2. In any simulation, one of the first design decisions to make is what to simulate and what to abstract. So abstracting walking definitely makes for a different type of experience from the real world (obviously) but it doesn’t have to be a killer.

    I guess in other words, the question is how much do we need to simulate for a virtual world? I have a post half written about web games, and one of the ones I’m looking at is HSX which is a stock market simulation. It’s a really really cool simulation, for its limited scope.

    Maybe graphical worlds have tended to lean too heavily on the graphics, which is after all only a part of the simulation.

  3. The problem is that virtual worlds are overkill for what most people want to do at a person-to-person level online – which, at the end of the day is to do the human equivalent of what this piece of software does. Why do the whole avatar thing when you just want to leave messages for your friends and to see what they’re up to in return?

    The rise of Facebook games should remind us that a lot of people (perhaps the majority) have a fundamentally different gaming goal to people like us. My favourite example is one of the smarter engineers where I work. This guy is *really* smart – but every time you go up to his desk you find he’s playing Windows solitaire – hardly the most challenging or innovative game out there. I once actually asked him why he bothered with something so trite. The answer was that he liked it precisely because it was a mindless distraction. In the midst of complex and pressured work he relaxed by doing something completely unchallenging and mindless. As well, the game is interrupt-able – you can play it when the software is compiling, or in between answering phone calls or whatever. That’s a big plus for the time-filler type of game. We all know what happens in MMOs when someone goes AFK – a social virtual world would have 99.5% of its population in that state at any time.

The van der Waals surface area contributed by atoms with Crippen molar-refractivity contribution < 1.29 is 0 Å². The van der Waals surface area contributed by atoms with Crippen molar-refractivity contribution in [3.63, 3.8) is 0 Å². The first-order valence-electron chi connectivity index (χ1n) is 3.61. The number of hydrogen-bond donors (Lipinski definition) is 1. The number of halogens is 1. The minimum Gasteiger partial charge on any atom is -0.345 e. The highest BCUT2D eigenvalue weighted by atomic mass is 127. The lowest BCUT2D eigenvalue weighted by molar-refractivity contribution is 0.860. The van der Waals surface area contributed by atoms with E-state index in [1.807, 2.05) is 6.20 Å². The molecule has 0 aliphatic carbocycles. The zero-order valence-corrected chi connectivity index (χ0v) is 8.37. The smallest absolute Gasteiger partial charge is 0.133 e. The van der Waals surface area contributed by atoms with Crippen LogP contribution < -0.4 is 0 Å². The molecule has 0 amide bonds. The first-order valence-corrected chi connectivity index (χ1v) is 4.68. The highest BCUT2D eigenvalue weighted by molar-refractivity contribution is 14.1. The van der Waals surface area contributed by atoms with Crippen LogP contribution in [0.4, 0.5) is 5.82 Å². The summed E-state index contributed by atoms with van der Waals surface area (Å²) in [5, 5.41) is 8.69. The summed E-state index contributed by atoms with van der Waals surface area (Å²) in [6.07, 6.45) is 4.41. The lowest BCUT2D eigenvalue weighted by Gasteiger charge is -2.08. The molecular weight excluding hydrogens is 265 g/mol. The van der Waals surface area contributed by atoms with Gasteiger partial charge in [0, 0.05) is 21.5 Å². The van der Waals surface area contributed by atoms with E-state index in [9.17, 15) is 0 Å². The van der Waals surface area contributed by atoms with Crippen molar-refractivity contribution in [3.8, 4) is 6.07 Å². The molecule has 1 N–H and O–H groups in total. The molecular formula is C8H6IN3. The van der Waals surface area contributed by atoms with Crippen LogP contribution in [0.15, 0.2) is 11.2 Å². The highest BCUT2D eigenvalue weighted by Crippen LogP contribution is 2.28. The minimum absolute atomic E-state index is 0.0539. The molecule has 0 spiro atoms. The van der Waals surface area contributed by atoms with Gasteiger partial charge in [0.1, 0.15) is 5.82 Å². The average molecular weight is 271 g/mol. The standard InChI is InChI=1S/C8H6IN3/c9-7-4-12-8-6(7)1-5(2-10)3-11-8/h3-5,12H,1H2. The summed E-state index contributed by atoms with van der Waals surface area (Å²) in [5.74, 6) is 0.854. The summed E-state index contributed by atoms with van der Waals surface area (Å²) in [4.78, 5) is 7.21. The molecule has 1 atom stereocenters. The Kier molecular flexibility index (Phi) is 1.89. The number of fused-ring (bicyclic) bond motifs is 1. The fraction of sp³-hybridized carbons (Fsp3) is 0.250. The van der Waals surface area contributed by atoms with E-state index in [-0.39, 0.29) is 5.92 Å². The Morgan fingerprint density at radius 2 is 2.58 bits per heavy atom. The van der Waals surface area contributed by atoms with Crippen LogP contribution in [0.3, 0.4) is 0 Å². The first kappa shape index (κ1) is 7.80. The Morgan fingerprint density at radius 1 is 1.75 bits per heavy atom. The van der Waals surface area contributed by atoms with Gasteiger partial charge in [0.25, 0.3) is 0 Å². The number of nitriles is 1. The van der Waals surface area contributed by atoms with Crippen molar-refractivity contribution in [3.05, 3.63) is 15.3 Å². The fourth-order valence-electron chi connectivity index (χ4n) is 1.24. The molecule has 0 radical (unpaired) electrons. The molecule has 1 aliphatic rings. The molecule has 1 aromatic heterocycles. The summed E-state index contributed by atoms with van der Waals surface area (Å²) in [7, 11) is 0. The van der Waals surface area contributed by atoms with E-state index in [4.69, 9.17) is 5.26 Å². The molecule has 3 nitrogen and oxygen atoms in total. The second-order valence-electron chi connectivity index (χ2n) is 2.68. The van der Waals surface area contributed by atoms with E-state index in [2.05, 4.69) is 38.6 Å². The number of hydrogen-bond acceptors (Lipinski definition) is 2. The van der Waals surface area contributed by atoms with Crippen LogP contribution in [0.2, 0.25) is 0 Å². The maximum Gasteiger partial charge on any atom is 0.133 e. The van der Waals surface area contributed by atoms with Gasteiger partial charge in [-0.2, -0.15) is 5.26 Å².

To me there’s a real lesson in the rise of the Facebook game – that a big block of game development effort is always going to go in the opposite direction to the direction we want it to go in.

  4. Good point, if you want to mail someone do you really want to log into your avatar and go locate a mailbox, or just bring up a browser window?

    I think the virtual world was always seen as a really intuitive UI. A lot of the more compelling VRs in fiction — like Snow Crash — were windows onto the net. You could visualise online shops, social areas, and so on. But maybe we’re finding that visualising a shop isn’t really easier than using a good search engine.

    The other sign is people being far more willing to use their real names and pictures online these days, rather than handles and avatars.

    My gut feeling is that we’re not done with this yet. Some of the neat augmented reality work being done on smartphones is going to make it easier to put a virtual overlay on the real world. Maybe actual reality is the best UI of all 🙂

  5. The facebook game rises because it’s cheap really, same of the Iphone games. Hot platform + low development cost = flood of games. It’s a short-term profit rush, but won’t have legs, especially if the Facebook fad dies.

    I think the main reason is that Second Life really doesn’t offer much more value than even IRC, and IRC is better because it has a very low barrier to content creation. You don’t need to know how to manipulate prims, just type. The only way virtual worlds can rise above them is by letting people make complex visual content, but the barrier of entry is high enough to discourage most people. So they just use it like IRC or an IM, and it is inferior to socialization compared to that.